Mental age differs a lot from the chronological age. Would you like to know your true age?
If I asked you how old you are, I have no doubt you would give me your chronological age. But if I posed that question in a different way, for example, how old do you feel inside, I wonder what you would tell me?
Our age defines us in so many areas of our life. From work opportunities, relationships, keeping us safe when we are young, stopping us embarrassing ourselves when we are old, and so on.
But what does our chronological age actually mean? All it signifies are the years we have existed on this planet. Milestone birthdays hit us hard but what really is the significance of the day when we are 29 years and 364 days old, and the next day when we are 30 years old?
Chronological age doesn’t take into account the environment or political time that we were born into, our social standing, our responsibilities (or lack of them), or many other things that shape how old we feel inside – our mental age. It does, however, have a huge impact on our self-image.
So why don’t we disregard this old-fashioned way of looking at age and instead focus on more modern methods?
As Satchel Paige said:
“How old would you be if you didn’t know how old you was?”
Some researchers believe that our true age is not the number of years we have existed, but a combination of where we sit alongside three dimensions.
The three dimensions are described as your functional ages and represent your biological, psychological and social age.
Biological age is the age of your body; how old it is faring compared to how old you are. There are ways to calculate your biological age but these typically use instruments that are only available at a doctors or hospital, such as a spirometer to gauge lung function, and tests to determine heart rate and kidney function.
However, lifestyle choices can give some clues as to how well your body is functioning. If you exercise on a regular basis, eat healthily, do not smoke or drink alcohol or consume junk food it is likely that your body has a young biological age.
Psychological or Mental Age
Your psychological or mental age is all about how you process knowledge, understand through thought and how well you remember. It’s about how you think and feel towards others but also how you cope with your own emotions and feelings.
Two important factors in psychological age are your memory and your emotions.
Your memory is constantly in use, not just for recalling past events, but for every single thing you have seen, smelled, heard, watched, recognised, understood, read, and so on. Your memory is the building block which allows you to function as a human being each day. However, your brain requires oxygen in order to operate and this declines as we age. We can assume therefore that our mental acuity will also decline.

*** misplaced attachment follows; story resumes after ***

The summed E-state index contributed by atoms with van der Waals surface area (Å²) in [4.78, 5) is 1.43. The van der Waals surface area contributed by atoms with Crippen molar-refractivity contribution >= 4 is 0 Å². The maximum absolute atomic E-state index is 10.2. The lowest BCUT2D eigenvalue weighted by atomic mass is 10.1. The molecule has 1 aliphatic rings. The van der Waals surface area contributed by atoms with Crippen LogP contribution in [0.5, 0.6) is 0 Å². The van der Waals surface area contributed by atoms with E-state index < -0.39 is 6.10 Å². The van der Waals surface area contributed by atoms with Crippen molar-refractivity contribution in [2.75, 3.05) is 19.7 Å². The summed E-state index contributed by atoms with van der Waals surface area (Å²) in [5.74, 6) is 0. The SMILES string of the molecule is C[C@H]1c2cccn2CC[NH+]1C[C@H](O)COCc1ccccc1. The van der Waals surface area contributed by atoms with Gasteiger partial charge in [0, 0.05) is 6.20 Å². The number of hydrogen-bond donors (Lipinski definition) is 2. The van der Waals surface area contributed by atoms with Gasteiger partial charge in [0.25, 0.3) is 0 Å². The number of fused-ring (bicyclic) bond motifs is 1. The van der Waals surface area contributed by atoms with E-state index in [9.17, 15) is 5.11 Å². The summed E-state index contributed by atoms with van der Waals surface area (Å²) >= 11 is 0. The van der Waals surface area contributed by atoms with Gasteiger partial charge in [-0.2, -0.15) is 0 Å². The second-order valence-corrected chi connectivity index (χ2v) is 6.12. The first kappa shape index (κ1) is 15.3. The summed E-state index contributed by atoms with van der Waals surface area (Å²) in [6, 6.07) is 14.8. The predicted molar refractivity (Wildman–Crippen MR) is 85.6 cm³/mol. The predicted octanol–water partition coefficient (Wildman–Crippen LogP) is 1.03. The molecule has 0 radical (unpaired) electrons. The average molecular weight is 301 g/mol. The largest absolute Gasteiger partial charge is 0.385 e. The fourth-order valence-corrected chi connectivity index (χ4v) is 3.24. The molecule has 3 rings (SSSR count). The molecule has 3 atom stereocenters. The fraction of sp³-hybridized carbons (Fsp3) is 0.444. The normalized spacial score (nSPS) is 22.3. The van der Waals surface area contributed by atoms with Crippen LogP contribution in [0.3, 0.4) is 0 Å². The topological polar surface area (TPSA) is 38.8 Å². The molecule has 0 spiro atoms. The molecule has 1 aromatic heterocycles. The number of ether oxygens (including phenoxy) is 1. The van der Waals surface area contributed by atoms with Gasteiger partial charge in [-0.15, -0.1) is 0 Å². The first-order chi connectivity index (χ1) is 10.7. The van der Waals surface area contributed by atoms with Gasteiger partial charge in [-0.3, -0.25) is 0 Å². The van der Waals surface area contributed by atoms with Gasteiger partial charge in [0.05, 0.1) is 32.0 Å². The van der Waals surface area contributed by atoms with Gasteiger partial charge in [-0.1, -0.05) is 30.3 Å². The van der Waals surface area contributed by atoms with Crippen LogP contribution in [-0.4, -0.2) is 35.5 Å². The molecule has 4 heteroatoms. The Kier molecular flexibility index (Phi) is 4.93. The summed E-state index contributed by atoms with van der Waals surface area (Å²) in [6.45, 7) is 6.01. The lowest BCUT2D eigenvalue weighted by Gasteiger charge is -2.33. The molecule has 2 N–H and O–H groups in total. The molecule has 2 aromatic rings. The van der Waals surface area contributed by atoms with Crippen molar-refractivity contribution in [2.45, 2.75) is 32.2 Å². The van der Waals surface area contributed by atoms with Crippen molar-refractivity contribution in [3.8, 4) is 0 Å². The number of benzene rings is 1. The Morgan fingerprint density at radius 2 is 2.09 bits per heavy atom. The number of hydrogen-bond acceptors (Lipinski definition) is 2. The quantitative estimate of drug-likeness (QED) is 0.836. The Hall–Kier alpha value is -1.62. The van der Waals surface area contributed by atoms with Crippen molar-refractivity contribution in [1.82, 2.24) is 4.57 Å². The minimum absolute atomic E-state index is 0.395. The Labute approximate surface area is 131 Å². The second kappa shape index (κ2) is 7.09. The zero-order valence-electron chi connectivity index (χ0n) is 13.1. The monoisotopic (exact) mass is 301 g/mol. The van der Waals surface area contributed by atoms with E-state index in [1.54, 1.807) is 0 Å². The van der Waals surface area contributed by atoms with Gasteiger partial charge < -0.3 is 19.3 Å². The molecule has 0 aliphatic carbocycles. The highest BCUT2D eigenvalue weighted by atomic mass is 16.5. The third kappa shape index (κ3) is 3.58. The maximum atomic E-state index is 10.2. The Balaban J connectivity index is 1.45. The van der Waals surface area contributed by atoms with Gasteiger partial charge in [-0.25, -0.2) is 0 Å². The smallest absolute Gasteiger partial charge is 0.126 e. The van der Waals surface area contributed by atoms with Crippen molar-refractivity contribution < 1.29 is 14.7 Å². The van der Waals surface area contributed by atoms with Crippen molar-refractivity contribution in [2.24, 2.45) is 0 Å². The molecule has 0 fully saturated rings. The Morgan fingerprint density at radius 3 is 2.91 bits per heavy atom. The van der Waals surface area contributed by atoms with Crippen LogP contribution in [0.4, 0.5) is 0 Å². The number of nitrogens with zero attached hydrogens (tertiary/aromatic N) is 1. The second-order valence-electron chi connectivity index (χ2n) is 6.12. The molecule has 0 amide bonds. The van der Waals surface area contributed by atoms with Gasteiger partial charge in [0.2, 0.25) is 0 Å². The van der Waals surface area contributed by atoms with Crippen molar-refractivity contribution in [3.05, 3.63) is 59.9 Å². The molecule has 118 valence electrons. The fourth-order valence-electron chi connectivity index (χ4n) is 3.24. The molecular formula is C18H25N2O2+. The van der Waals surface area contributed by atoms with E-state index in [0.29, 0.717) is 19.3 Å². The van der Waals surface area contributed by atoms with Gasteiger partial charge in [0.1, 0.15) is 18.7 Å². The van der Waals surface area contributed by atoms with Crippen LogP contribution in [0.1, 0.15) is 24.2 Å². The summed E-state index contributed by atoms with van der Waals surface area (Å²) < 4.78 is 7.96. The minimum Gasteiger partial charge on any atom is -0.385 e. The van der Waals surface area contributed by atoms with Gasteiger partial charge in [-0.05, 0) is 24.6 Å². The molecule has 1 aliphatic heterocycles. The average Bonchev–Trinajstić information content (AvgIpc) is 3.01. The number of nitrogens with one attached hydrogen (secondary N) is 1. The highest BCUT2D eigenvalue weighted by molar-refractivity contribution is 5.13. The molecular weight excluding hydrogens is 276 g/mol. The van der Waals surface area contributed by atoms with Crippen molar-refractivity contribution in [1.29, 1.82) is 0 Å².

Our emotions should mature as we age, as experience gives us examples to work through and learn from. So whereas we would want our memory to remain young, emotionally we would wish for maturity and wisdom as this combination gives us a younger mental age overall. This is because when we have less stress from disagreeable situations, our mental facilities are freed up and we can use our cognitive resources more effectively. This overall effect slows the aging of our psychological age.
Our social clock deals with two major areas of life: family and work, and in particular, the precise times these should be achieved. With family, most cultures expect couples to become parents in their late 20’s or early 30’s. They should also be married or in a serious relationship. This then allows them to become grandparents in their 60’s.
With work, we are generally expected to graduate from high school in our late teens, go on to college and leave with a degree before entering the workplace. At 60 we’ll retire. Your own social clock may differ from the norm. You may not have gone to college, having started work straight from school. You might have retired early due to a career in a dangerous job, such as a firefighter.
Of course, as times change and we become freer in our attitudes, we do not feel we have to be constrained by social norms. Think about the 1950’s housewife compared to today’s businesswoman.
And so we return to our earlier question, how old do you feel? Some people feel they are younger than their chronological age and others believe they are older.
We call these people young at heart and old souls.
Young at Heart
When I spoke to family and friends, the overwhelming feeling amongst them was that they felt much younger than their chronological age. This was with two exceptions; a heavily pregnant young woman who was about to give birth and a friend who had a chronic, painful ailment. Many friends felt their true age lay between 20 and 25, but why? Some attributed their youthful outlook to having teenage children, which they said keep them young at heart. Others said that having children at a young age themselves kept them younger inside.
Of the two exceptions that said they felt older, it’s interesting to note that it was their biological age that had aged them, and not their mental age.
Have you ever meet someone who seems wise beyond their years? People that have old souls tend to gravitate towards older people and prefer their own company. They are typically very spiritual and crave knowledge. They are able to solve trivial disputes as they can see the bigger picture.
Old souls are rarely materialistic and look to fulfilment in more important issues such as the environment, world peace and personal enlightenment.
We hope we’ve given you something to think about the next time someone asks how old you are.
What about you? How old do you feel inside? We would love to hear your opinion.
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